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American Waterways Operators v. Wheeler

United States District Court, District of Columbia

December 13, 2019



          Amit P. Mehta United States District Judge


         The Clean Water Act provides that a state may apply to the U.S. Environmental Protection Agency (“EPA”) to prohibit the discharge of marine vessel sewage into some or all of its waters if the state determines that those waters require greater environmental protection than otherwise afforded by EPA's regulations. 33 U.S.C. § 1322(f)(3). Upon receipt of a state's application, EPA has 90 days to determine whether “adequate facilities for the safe and sanitary removal and treatment of sewage from all vessels are reasonably available for such water[s] to which such prohibition would apply.” Id. So long as EPA determines that adequate facilities are “reasonably available, ” the state may proceed to implement a no-discharge zone that “completely prohibit[s] the discharge” of sewage from any vessel into the subject waters. Id.

         This case involves a no-discharge zone for the Puget Sound, which the State of Washington has deemed to be a “national treasure and a unique resource.” Wash. Rev. Code § 90.71.200(1)(a). After four years of extensive study and public outreach, the State determined that the Puget Sound required greater protections than what EPA's vessel discharge standards provide, and in 2016, it petitioned EPA for a determination that adequate pump-out facilities were reasonably available. See Washington State Department of Ecology, Final Petition to Designate the Waters of Puget Sound as a No Discharge Zone (2016), ECF No. 14-8 [hereinafter “Ecology Final Petition”], at iv; Washington State Department of Ecology Prohibition of Discharges of Vessel Sewage; Receipt of Petition and Preliminary Affirmative Determination, 81 Fed. Reg. 78, 141, 78, 141-42 (Nov. 7, 2016). EPA issued a determination in February 2017 that adequate pump-out facilities were reasonably available, giving the State of Washington the green light to “finalize its proposed designation . . . and take the steps it deems appropriate to implement and enforce the discharge prohibition.” Washington State Department of Ecology Prohibition of Discharges of Vessel Sewage; Final Affirmative Determination, 82 Fed. Reg. 11, 218, 11, 218-19 (Feb. 21, 2017). In making its “reasonably available” finding, EPA rejected commenters' arguments that it should take into account compliance costs for vessels, reasoning that “neither the Clean Water Act nor EPA's implementing regulations contemplate or require that EPA consider” such costs, and that, in any event, “commenters have not provided sufficient information for EPA to evaluate the overall impacts or implications of such costs.” See Resp. to Comments at 4-5 (Jan. 19, 2017).[1] The State of Washington proceeded to establish a no-discharge zone prohibiting marine vessels from discharging any sewage into the Puget Sound. See Wash. Admin. Code § 173-228-010 et seq. (effective May 10, 2018).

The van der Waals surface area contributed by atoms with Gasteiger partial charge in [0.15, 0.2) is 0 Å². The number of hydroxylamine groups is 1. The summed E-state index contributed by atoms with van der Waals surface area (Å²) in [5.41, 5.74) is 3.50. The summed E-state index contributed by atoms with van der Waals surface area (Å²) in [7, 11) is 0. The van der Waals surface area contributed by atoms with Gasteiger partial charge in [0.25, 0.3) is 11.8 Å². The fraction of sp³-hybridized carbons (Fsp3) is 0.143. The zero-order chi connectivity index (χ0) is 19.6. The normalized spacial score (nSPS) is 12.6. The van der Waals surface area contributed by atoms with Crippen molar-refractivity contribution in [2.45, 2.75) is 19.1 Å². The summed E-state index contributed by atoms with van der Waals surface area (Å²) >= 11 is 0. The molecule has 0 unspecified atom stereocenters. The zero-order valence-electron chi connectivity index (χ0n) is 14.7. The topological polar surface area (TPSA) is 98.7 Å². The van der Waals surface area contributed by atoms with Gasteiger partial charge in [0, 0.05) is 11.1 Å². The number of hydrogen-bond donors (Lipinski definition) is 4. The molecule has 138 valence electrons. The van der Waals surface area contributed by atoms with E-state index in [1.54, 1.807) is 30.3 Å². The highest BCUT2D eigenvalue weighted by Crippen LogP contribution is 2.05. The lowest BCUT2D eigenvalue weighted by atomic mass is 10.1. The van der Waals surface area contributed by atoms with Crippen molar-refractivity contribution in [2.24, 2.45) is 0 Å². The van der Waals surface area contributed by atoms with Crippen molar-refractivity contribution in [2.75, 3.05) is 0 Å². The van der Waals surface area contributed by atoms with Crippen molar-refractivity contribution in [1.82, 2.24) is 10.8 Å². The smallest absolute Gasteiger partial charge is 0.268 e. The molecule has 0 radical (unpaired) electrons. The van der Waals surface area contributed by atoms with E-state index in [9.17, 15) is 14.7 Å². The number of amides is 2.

In December 2018, the American Waterways Operators-a national trade association for the tugboat, towboat, and barge industry-sued EPA, alleging, among other things, that the agency erred in determining that adequate pump-out facilities are “reasonably available, ” without considering compliance costs. Compl., ECF No. 1 [hereinafter Compl.], ¶¶ 47, 56. The Washington State Department of Ecology and a group of conservation groups (collectively “Environmental Intervenors”) intervened to defend EPA's determination.

         EPA has now filed a motion asking the court to remand (but not vacate) the challenged determination so that “it can consider costs in the underlying analysis” and “decide[] whether to revise or to leave in place the challenged action in light of this analysis.” EPA's Mot. for Remand Without Vacatur, ECF No. 25 [hereinafter EPA's Mot.], at 1. Plaintiff supports EPA's remand request but argues that the court should also vacate the underlying decision. See generally Pl.'s Resp. to EPA's Mot. and Cross-Mot. for Remand with Vacatur, ECF No. 26 [hereinafter Pl.'s Cross-Mot.]. The Environmental Intervenors oppose remand and vacatur. See generally Def.-Intervenor State of Washington, Dep't of Ecology's Resp. in Opp'n to EPA's Mot., ECF. No. 28 [hereinafter Ecology Intervenor's Br.]; Def.-Intervenors' Mem. of P. & A. in Opp'n to EPA's Mot. for Voluntary Remand, ECF No. 29 [hereinafter Conservation Intervenors' Br.].

         For the reasons that follow, the court denies EPA's motion for remand and Plaintiff's cross-motion for vacatur.